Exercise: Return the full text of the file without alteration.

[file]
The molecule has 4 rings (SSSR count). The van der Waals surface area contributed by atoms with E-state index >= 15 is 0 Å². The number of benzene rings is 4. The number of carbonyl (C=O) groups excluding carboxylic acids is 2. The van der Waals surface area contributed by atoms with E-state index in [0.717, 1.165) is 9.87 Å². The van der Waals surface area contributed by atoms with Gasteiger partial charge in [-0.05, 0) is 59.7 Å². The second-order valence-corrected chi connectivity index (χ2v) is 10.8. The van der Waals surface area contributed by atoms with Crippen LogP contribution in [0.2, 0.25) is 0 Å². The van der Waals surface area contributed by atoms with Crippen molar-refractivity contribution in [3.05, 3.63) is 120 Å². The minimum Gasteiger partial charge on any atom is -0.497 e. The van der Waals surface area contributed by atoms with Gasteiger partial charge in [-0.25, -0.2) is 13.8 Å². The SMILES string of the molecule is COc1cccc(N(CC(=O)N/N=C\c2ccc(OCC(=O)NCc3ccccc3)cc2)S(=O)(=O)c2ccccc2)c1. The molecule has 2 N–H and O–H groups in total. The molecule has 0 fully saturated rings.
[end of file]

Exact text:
The molecule has 4 rings (SSSR count). The van der Waals surface area contributed by atoms with E-state index >= 15 is 0 Å². The number of benzene rings is 4. The number of carbonyl (C=O) groups excluding carboxylic acids is 2. The van der Waals surface area contributed by atoms with E-state index in [0.717, 1.165) is 9.87 Å². The van der Waals surface area contributed by atoms with Gasteiger partial charge in [-0.05, 0) is 59.7 Å². The second-order valence-corrected chi connectivity index (χ2v) is 10.8. The van der Waals surface area contributed by atoms with Crippen LogP contribution in [0.2, 0.25) is 0 Å². The van der Waals surface area contributed by atoms with Crippen molar-refractivity contribution in [3.05, 3.63) is 120 Å². The minimum Gasteiger partial charge on any atom is -0.497 e. The van der Waals surface area contributed by atoms with Gasteiger partial charge in [-0.25, -0.2) is 13.8 Å². The SMILES string of the molecule is COc1cccc(N(CC(=O)N/N=C\c2ccc(OCC(=O)NCc3ccccc3)cc2)S(=O)(=O)c2ccccc2)c1. The molecule has 2 N–H and O–H groups in total. The molecule has 0 fully saturated rings.